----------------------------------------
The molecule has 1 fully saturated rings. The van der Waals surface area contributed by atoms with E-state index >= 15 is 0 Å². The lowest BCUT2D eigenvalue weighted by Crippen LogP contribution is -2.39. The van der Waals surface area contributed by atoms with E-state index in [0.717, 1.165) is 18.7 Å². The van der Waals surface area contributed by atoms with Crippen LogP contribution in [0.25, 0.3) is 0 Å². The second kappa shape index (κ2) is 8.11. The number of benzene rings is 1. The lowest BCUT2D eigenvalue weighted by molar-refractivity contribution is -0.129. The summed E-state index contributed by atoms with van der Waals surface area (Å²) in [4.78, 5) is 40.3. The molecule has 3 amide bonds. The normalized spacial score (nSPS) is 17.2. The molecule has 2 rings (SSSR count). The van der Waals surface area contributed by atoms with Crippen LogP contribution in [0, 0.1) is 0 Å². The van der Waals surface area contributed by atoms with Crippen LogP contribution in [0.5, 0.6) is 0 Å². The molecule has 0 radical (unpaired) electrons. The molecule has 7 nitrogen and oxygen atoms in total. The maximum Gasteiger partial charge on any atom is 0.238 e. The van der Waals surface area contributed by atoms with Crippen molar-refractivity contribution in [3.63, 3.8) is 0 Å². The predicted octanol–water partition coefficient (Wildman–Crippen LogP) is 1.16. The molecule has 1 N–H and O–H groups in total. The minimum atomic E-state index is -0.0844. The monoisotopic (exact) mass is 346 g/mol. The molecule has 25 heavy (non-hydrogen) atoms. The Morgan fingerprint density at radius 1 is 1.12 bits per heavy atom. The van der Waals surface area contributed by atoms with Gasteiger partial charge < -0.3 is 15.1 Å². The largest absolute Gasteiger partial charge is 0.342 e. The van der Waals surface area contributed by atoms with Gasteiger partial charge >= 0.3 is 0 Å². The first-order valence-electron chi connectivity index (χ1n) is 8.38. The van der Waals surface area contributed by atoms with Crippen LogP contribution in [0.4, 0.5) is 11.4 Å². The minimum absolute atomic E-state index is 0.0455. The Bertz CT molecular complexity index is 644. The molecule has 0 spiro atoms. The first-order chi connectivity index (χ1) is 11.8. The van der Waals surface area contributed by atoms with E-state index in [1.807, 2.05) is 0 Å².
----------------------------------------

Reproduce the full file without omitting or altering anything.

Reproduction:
The molecule has 1 fully saturated rings. The van der Waals surface area contributed by atoms with E-state index >= 15 is 0 Å². The lowest BCUT2D eigenvalue weighted by Crippen LogP contribution is -2.39. The van der Waals surface area contributed by atoms with E-state index in [0.717, 1.165) is 18.7 Å². The van der Waals surface area contributed by atoms with Crippen LogP contribution in [0.25, 0.3) is 0 Å². The second kappa shape index (κ2) is 8.11. The number of benzene rings is 1. The lowest BCUT2D eigenvalue weighted by molar-refractivity contribution is -0.129. The summed E-state index contributed by atoms with van der Waals surface area (Å²) in [4.78, 5) is 40.3. The molecule has 3 amide bonds. The normalized spacial score (nSPS) is 17.2. The molecule has 2 rings (SSSR count). The van der Waals surface area contributed by atoms with Crippen LogP contribution in [0, 0.1) is 0 Å². The van der Waals surface area contributed by atoms with Crippen LogP contribution in [0.5, 0.6) is 0 Å². The molecule has 0 radical (unpaired) electrons. The molecule has 7 nitrogen and oxygen atoms in total. The maximum Gasteiger partial charge on any atom is 0.238 e. The van der Waals surface area contributed by atoms with Crippen molar-refractivity contribution in [3.63, 3.8) is 0 Å². The predicted octanol–water partition coefficient (Wildman–Crippen LogP) is 1.16. The molecule has 1 N–H and O–H groups in total. The minimum atomic E-state index is -0.0844. The monoisotopic (exact) mass is 346 g/mol. The molecule has 25 heavy (non-hydrogen) atoms. The Morgan fingerprint density at radius 1 is 1.12 bits per heavy atom. The van der Waals surface area contributed by atoms with Gasteiger partial charge < -0.3 is 15.1 Å². The largest absolute Gasteiger partial charge is 0.342 e. The van der Waals surface area contributed by atoms with Gasteiger partial charge >= 0.3 is 0 Å². The first-order valence-electron chi connectivity index (χ1n) is 8.38. The van der Waals surface area contributed by atoms with Crippen LogP contribution in [0.4, 0.5) is 11.4 Å². The minimum absolute atomic E-state index is 0.0455. The Bertz CT molecular complexity index is 644. The molecule has 0 spiro atoms. The first-order chi connectivity index (χ1) is 11.8. The van der Waals surface area contributed by atoms with E-state index in [1.807, 2.05) is 0 Å².